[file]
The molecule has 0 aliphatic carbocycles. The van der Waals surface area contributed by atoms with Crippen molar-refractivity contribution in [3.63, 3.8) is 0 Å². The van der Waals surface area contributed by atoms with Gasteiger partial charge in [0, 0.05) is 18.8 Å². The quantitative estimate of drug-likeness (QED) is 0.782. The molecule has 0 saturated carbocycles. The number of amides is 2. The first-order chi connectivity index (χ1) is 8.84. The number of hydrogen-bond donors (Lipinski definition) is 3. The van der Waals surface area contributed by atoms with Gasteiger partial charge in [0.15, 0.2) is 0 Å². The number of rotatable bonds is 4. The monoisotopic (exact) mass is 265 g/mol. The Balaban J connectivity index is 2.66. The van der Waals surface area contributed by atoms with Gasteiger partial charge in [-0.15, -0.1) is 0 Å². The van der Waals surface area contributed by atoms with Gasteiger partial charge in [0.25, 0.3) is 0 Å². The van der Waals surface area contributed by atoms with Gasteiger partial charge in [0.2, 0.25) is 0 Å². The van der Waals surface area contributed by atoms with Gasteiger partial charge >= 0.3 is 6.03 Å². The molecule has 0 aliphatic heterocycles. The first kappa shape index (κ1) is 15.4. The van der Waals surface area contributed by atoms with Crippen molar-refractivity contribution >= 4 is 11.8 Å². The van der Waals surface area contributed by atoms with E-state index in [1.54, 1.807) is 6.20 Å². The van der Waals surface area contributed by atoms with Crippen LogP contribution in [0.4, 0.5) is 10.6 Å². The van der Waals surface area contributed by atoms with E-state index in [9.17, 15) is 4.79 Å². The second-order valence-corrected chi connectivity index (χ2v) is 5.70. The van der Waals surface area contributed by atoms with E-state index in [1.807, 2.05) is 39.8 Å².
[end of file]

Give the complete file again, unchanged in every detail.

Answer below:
The molecule has 0 aliphatic carbocycles. The van der Waals surface area contributed by atoms with Crippen molar-refractivity contribution in [3.63, 3.8) is 0 Å². The van der Waals surface area contributed by atoms with Gasteiger partial charge in [0, 0.05) is 18.8 Å². The quantitative estimate of drug-likeness (QED) is 0.782. The molecule has 0 saturated carbocycles. The number of amides is 2. The first-order chi connectivity index (χ1) is 8.84. The number of hydrogen-bond donors (Lipinski definition) is 3. The van der Waals surface area contributed by atoms with Gasteiger partial charge in [0.15, 0.2) is 0 Å². The number of rotatable bonds is 4. The monoisotopic (exact) mass is 265 g/mol. The Balaban J connectivity index is 2.66. The van der Waals surface area contributed by atoms with Gasteiger partial charge in [-0.15, -0.1) is 0 Å². The van der Waals surface area contributed by atoms with Gasteiger partial charge in [0.25, 0.3) is 0 Å². The van der Waals surface area contributed by atoms with Gasteiger partial charge in [0.2, 0.25) is 0 Å². The van der Waals surface area contributed by atoms with Gasteiger partial charge >= 0.3 is 6.03 Å². The molecule has 0 aliphatic heterocycles. The first kappa shape index (κ1) is 15.4. The van der Waals surface area contributed by atoms with Crippen molar-refractivity contribution >= 4 is 11.8 Å². The van der Waals surface area contributed by atoms with E-state index in [1.54, 1.807) is 6.20 Å². The van der Waals surface area contributed by atoms with Crippen LogP contribution in [0.4, 0.5) is 10.6 Å². The van der Waals surface area contributed by atoms with E-state index in [9.17, 15) is 4.79 Å². The second-order valence-corrected chi connectivity index (χ2v) is 5.70. The van der Waals surface area contributed by atoms with E-state index in [1.807, 2.05) is 39.8 Å².